Joined: 17 Jul 2006
|Posted: Tue Jul 25, 2006 9:11 pm Post subject: Real Estate - Home Inventories Rise Sharply
|Existing-Home Sales Drop 1.3%
As Inventories Rise Sharply
A WALL STREET JOURNAL ONLINE NEWS ROUNDUP
July 25, 2006 3:42 p.m.
Sales of existing homes in the U.S. decreased in June for the eighth time in the past 10 months as interest rates continued to mount, but a gauge of consumer confidence unexpectedly swung up.
Home resales fell to a 6.62 million annual rate, a 1.3% decline from May's revised 6.71 million annual pace. May resales were originally seen at 6.67 million. NAR chief economist David Lereah said the housing market is flattening out.
The level of resales in June was above Wall Street expectations. Analysts predicted a 6.60 million rate of sales of previously owned homes. The average 30-year rate was 6.68% in June, up from 6.60% in May, according to Freddie Mac.
"Over the last three months home sales have held in a narrow range, easing to a level that is near our annual projection, which tells us that the market is stabilizing," Mr. Lereah said.
The median home price increased to $231,000, compared with a revised $229,000 in May. That was up 0.9% from June 2005 and represented the smallest year-over-year price gain since May 1995.
The inventory of unsold homes rose to a new record of 3.725 million units, which is a 6.8 months supply at the June sales pace. Analysts believe that the growing level of unsold homes will further depress prices in coming months.
"The housing correction has a long way still to run," said Ian Shepherdson, chief U.S. economist at High Frequency Economics.
Existing-home sales were mixed in the four regions of the U.S. Demand fell 2.3% in the South and 3.5% in the Northeast. Sales were flat in the Midwest and in the west.
Mr. Lereah said he believed that the decline in housing sales was beginning to level out. Sales of both new and existing homes set records for five consecutive years, but economists believe sales this year will post a decline, reflecting mortgage rates that have risen to the highest levels in more than four years.
The big worry is that sales will fall so sharply that it could send shockwaves through the entire economy, much as the bursting of the stock market bubble in 2000 contributed to the 2001 recession. Economists expect the decline in the economy to contribute to a slowdown in growth but not result in an outright recession.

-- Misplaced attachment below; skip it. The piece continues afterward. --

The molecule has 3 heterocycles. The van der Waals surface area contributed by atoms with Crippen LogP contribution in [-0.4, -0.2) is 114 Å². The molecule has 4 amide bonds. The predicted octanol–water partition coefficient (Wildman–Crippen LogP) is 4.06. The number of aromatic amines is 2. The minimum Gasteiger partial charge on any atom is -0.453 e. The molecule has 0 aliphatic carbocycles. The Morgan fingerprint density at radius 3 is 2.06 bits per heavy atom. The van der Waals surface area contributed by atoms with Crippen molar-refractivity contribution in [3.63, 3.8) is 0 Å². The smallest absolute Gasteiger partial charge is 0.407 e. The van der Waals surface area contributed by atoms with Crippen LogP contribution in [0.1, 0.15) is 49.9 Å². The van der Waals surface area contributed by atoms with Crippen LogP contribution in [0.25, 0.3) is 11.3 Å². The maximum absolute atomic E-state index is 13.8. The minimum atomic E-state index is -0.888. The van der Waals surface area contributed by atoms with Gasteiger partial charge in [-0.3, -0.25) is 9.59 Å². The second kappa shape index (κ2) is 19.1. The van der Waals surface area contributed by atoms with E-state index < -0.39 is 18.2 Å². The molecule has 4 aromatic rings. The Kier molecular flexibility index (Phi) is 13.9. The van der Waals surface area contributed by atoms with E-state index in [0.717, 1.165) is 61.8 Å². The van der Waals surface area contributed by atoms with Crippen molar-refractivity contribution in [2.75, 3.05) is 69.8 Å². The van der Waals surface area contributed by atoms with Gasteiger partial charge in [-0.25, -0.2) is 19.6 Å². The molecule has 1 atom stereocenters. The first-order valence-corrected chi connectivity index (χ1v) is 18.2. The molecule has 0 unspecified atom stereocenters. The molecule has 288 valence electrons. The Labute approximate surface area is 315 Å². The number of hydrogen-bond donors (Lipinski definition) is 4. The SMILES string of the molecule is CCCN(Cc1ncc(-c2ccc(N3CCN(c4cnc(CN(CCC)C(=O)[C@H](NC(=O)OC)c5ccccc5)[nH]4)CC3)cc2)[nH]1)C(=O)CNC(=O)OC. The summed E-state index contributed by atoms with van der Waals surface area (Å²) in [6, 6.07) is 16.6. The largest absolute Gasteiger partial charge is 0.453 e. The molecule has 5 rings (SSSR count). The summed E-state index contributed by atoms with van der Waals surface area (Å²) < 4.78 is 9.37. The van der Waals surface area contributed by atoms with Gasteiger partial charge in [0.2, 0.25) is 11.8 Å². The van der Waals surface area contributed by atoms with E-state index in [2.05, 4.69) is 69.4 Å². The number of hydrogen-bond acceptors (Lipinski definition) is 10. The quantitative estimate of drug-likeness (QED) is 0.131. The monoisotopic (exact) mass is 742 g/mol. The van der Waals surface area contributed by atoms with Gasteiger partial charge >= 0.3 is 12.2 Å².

Mr. Lereah said that while New York City, Boston, Chicago and Minneapolis had seen sales declines, cities such as Syracuse and Pittsburgh were experiencing rising sales.
By state, Maryland and Virginia were experiencing weakness while Texas, Georgia, North Carolina and Tennessee were enjoying sales increases, Mr. Lereah said.
Consumer Confidence Improves
Separately, U.S. consumer confidence unexpectedly showed a modest improvement in July, although households' view towards the future remained "cautious," a report Tuesday said.
The Conference Board, a private research group, said its index of consumer confidence for July moved to 106.5, from the revised 105.4 seen the month before. July's reading compares with economists' expectations of a 104.0 reading, and marks the second month of improving performance, although the index remains below April's 109.8, the highpoint of 2006.
"Consumer confidence continues to hold steady, with the prognosis little changed from last month," said Lynn Franco, who leads the Conference Board Consumer Research Center. She added, "present day conditions remain favorable" and "expectations for the months ahead remain cautious."
The group said its present situation index, a gauge of consumers' assessment of current economic conditions, rose to 133.0 from a revised 132.2 the prior month. Meanwhile, the consumer expectations index also tipped higher to 88.8, from 87.5 in June.
The group's report comes at a tender time for the U.S. economy, amid widespread expectations of a moderation in growth. But that slowdown is occurring while inflation pressures have mounted, and consumer surveys have for some time now been under pressure from surging gas prices.
Some analysts were concerned about the report, especially considering the seemingly contrary University of Michigan's midmonth report on consumer sentiment, which fell to a reading of 83 in July from 84.9 in June.
"The last time the gap between the two indexes was this wide was in 2000 just before the last recession. In fact, gaps of this size usually have preceded past recessions," said Brian Fabbri at BNP Paribas.
"The improvement in confidence in the past two months is not intuitive given the rise in gasoline prices, the more dangerous global environment developing in the Middle East, and the reduction in new job creation." Mr. Fabbri said. "Nevertheless, the Conference Board found that consumers thought more jobs were available than in June and that they were willing to buy big ticket items."
The Conference Board said that in its survey of 5,000 households, those that claimed economic conditions as "good" ticked up to 27.6% of the survey, versus 26.6% who held that opinion a month ago. However, those calling conditions "bad" also marked gains, hitting 15.5%, from June's 15.0%.
Labor conditions, a key determinant of consumer confidence levels, were "little changed," the Conference Board said. Survey respondents calling jobs "plentiful" increased to 28.6% in July, from June's 28%, while those calling jobs "hard to get" held steady at 19.9% of the poll.
The research group also said that the short term outlook "improved modestly" in July, and that those who expect their incomes to rise over coming months was virtually unchanged in July at 17.7% of respondents.
The cutoff date for responses to the survey was July 18.